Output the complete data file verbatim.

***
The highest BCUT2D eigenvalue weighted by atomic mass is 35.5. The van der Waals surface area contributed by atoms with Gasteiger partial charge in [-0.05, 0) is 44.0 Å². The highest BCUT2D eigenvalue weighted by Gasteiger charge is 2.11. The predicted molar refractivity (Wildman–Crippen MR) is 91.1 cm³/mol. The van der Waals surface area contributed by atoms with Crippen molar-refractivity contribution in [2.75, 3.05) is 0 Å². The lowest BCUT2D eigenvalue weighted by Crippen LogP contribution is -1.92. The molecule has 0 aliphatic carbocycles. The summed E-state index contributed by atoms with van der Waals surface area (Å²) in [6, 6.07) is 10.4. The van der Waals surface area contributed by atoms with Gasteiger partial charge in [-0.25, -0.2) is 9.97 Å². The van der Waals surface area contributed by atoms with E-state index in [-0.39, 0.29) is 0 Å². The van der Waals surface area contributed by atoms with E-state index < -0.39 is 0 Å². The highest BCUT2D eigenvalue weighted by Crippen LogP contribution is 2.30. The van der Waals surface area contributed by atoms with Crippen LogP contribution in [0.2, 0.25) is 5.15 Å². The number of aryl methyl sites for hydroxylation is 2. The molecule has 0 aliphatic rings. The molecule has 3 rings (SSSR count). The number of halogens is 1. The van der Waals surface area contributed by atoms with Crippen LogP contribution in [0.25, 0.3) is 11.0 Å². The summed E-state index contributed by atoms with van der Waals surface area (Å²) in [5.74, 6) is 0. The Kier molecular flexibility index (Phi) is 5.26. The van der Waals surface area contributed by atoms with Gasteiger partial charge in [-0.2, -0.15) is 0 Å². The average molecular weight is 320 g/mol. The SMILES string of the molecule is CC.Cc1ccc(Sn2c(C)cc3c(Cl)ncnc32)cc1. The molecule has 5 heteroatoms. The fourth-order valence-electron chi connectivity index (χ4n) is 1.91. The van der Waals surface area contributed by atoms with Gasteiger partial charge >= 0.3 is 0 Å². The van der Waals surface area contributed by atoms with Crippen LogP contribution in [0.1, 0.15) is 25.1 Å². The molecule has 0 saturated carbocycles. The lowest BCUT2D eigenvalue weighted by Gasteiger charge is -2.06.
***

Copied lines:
The highest BCUT2D eigenvalue weighted by atomic mass is 35.5. The van der Waals surface area contributed by atoms with Gasteiger partial charge in [-0.05, 0) is 44.0 Å². The highest BCUT2D eigenvalue weighted by Gasteiger charge is 2.11. The predicted molar refractivity (Wildman–Crippen MR) is 91.1 cm³/mol. The van der Waals surface area contributed by atoms with Crippen molar-refractivity contribution in [2.75, 3.05) is 0 Å². The lowest BCUT2D eigenvalue weighted by Crippen LogP contribution is -1.92. The molecule has 0 aliphatic carbocycles. The summed E-state index contributed by atoms with van der Waals surface area (Å²) in [6, 6.07) is 10.4. The van der Waals surface area contributed by atoms with Gasteiger partial charge in [-0.25, -0.2) is 9.97 Å². The van der Waals surface area contributed by atoms with E-state index in [-0.39, 0.29) is 0 Å². The van der Waals surface area contributed by atoms with E-state index < -0.39 is 0 Å². The highest BCUT2D eigenvalue weighted by Crippen LogP contribution is 2.30. The van der Waals surface area contributed by atoms with Crippen LogP contribution in [0.2, 0.25) is 5.15 Å². The number of aryl methyl sites for hydroxylation is 2. The molecule has 0 aliphatic rings. The molecule has 3 rings (SSSR count). The number of halogens is 1. The van der Waals surface area contributed by atoms with Crippen LogP contribution in [0.25, 0.3) is 11.0 Å². The summed E-state index contributed by atoms with van der Waals surface area (Å²) in [5.74, 6) is 0. The Kier molecular flexibility index (Phi) is 5.26. The van der Waals surface area contributed by atoms with Gasteiger partial charge in [-0.2, -0.15) is 0 Å². The average molecular weight is 320 g/mol. The SMILES string of the molecule is CC.Cc1ccc(Sn2c(C)cc3c(Cl)ncnc32)cc1. The molecule has 5 heteroatoms. The fourth-order valence-electron chi connectivity index (χ4n) is 1.91. The van der Waals surface area contributed by atoms with Gasteiger partial charge >= 0.3 is 0 Å². The van der Waals surface area contributed by atoms with Crippen LogP contribution in [0.1, 0.15) is 25.1 Å². The molecule has 0 saturated carbocycles. The lowest BCUT2D eigenvalue weighted by Gasteiger charge is -2.06.